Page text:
There are different types of yarn dyeing, and about four years ago I chose to start with the "natural" method. I fell in love with it so much, that I never tried anything else.
Here are the basics of Natural Dyeing
1. Fiber Selection
We choose to dye only protein fibers, mainly wool. Protein fibers take up dye much easier than plant fibers (such as cotton) and we find them more enjoyable to work with. Superwashed fibers and wool blends can be dyed, as long as about 75% of the fiber is protein.
All fibers that are going to be dyed need a mordant (French "mordre", which means to bite) in order for the color to fix to the fiber. We use only Alum, a metallic salt traditionally mined as a ground mineral. This is usually done by heating up a large vat of the fiber and mordant to 180 degrees and maintaining this temperature for at least 45 minutes. To save on resources and energy, we "cold mordant" our fibers for 5-7 days. After the fiber is mordanted, it can be dried and saved until use or immediately dyed.
3. Natural Dyes
Natural Dyeing means using plants and insects to obtain color. The ingredients are much more expensive than synthetic dyes, but natural things usually are. Many dyes come in concentrated extracts or even liquids, although we also use whole dyestuff (cut flowers, plant roots, etc.) and plants that we are able to find locally. Some of our favorites are Saxon Blue, Madder, Cochineal, Rabbitbrush, Weld, and Quebracho Rojo.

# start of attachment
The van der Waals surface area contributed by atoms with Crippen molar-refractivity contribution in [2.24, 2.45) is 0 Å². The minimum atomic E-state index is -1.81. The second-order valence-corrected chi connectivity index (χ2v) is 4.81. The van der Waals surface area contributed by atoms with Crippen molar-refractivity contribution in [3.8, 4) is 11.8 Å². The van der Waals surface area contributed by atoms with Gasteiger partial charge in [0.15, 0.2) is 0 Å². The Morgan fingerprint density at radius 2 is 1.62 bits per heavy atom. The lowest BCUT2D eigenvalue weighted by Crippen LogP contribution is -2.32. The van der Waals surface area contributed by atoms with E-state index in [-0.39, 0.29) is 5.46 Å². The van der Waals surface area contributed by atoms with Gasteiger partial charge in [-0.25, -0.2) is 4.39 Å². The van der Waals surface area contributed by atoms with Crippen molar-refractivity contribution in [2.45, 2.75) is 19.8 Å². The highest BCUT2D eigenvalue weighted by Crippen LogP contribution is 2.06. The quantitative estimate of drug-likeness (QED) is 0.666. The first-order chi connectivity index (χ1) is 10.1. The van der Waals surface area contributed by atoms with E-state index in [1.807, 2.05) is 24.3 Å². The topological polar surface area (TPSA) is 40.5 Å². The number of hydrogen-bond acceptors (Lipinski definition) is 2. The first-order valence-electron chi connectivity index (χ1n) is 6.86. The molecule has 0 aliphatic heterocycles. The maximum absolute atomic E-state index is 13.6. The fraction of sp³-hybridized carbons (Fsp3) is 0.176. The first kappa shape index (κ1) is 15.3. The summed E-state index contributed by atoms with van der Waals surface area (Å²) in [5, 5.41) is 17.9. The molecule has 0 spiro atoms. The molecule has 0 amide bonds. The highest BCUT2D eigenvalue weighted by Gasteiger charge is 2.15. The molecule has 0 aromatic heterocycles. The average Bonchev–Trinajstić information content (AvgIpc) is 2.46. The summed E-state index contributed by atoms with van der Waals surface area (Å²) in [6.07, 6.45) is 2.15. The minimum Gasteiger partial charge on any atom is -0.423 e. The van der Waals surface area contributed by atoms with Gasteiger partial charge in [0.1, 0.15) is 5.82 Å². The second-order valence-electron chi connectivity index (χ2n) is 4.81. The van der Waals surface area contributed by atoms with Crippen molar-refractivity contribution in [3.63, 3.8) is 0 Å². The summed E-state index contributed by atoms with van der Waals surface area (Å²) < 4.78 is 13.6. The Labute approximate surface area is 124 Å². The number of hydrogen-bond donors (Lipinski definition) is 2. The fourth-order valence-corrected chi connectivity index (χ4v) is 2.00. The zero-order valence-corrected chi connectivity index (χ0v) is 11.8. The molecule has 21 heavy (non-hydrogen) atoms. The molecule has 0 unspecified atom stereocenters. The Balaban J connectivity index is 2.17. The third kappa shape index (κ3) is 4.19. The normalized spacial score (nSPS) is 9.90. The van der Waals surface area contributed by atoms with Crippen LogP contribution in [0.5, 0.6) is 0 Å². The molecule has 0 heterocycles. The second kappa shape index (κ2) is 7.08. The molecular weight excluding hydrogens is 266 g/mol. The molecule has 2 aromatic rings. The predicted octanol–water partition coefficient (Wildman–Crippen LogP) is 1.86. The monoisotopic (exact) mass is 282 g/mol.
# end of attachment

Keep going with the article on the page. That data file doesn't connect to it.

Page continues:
4. Dyeing Process
After the fibers are mordanted, they must be presoaked before dyeing for even coloring. The fiber is then submerged in a "dyebath" of the dye mixed in water. Some dyes "strike" the fiber fast, and not much heat if any is needed. Other colors need to get to a certain temperature before a particular color is achieved. Combining colors can produce even more color ranges, and everything is done at a percentage of the weight of the fiber.
5. Finishing and Drying
Our fibers are all washed, rinsed, and finished with a leave-in conditioner formulated especially for fiber dyeing. We do not rinse our fibers until the water runs clear necessarily, because we see that practice as wasteful when the ingredients of natural dyeing are natural, and color bleeding is sometimes almost impossible to avoid without ruining the fibers through exhaustive rinsing. Some colors inherently run more than others, and we do our best to minimize this with the most efficient yet environmentally conscious practices.
6. Variations in Color
Hand-dyeing in general produces variations in results, but natural dyeing is even more varied with the color results, even if a recipe is replicated exactly. The pH of tap water, temperature of the water to the degree, time in the dyebath, and movement of the fiber in the dyebath all impact the color results. But natural dyeing goes even further than these variables, to even the season that the dye was harvested. This means that two hanks dyed exactly the same way might yield somewhat different results. Natural dyeing is just ultimately not predictable like synthetic, but that is the reason we love it and continue to use this method. To enjoy naturally dyed fibers, the accepted color range must be more broad even for a carefully notated recipe.
Natural dyeing is a beautiful, inspiring and an incredible way to achieve color. It behaves with a personality, changing with certain variables and still surprises us after four years. Just like no two strawberries are the same, nor will two skeins.